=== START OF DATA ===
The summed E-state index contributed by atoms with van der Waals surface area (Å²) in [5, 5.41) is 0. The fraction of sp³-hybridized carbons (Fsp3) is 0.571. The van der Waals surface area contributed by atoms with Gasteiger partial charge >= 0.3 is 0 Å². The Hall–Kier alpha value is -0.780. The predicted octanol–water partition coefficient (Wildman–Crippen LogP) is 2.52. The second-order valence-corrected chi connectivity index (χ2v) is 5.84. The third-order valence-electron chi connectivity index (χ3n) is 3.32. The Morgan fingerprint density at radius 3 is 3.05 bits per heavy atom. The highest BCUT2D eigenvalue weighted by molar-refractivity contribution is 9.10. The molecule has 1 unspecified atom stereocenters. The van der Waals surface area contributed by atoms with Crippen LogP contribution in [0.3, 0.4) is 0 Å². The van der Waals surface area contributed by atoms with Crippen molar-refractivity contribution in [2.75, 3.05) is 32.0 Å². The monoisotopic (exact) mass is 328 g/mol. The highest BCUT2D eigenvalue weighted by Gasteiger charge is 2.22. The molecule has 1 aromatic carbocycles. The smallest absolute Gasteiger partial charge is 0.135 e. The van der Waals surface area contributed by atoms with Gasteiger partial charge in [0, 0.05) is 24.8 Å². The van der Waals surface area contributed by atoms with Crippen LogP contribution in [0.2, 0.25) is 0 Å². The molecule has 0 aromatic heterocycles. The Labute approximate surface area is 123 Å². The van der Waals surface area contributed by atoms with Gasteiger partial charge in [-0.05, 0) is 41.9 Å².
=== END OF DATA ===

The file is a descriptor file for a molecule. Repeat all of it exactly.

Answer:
The summed E-state index contributed by atoms with van der Waals surface area (Å²) in [5, 5.41) is 0. The fraction of sp³-hybridized carbons (Fsp3) is 0.571. The van der Waals surface area contributed by atoms with Gasteiger partial charge >= 0.3 is 0 Å². The Hall–Kier alpha value is -0.780. The predicted octanol–water partition coefficient (Wildman–Crippen LogP) is 2.52. The second-order valence-corrected chi connectivity index (χ2v) is 5.84. The third-order valence-electron chi connectivity index (χ3n) is 3.32. The Morgan fingerprint density at radius 3 is 3.05 bits per heavy atom. The highest BCUT2D eigenvalue weighted by molar-refractivity contribution is 9.10. The molecule has 1 unspecified atom stereocenters. The van der Waals surface area contributed by atoms with Crippen LogP contribution in [0.3, 0.4) is 0 Å². The van der Waals surface area contributed by atoms with Crippen molar-refractivity contribution in [2.75, 3.05) is 32.0 Å². The monoisotopic (exact) mass is 328 g/mol. The highest BCUT2D eigenvalue weighted by Gasteiger charge is 2.22. The molecule has 1 aromatic carbocycles. The smallest absolute Gasteiger partial charge is 0.135 e. The van der Waals surface area contributed by atoms with Gasteiger partial charge in [0, 0.05) is 24.8 Å². The van der Waals surface area contributed by atoms with Crippen LogP contribution in [0.2, 0.25) is 0 Å². The molecule has 0 aromatic heterocycles. The Labute approximate surface area is 123 Å². The van der Waals surface area contributed by atoms with Gasteiger partial charge in [-0.05, 0) is 41.9 Å².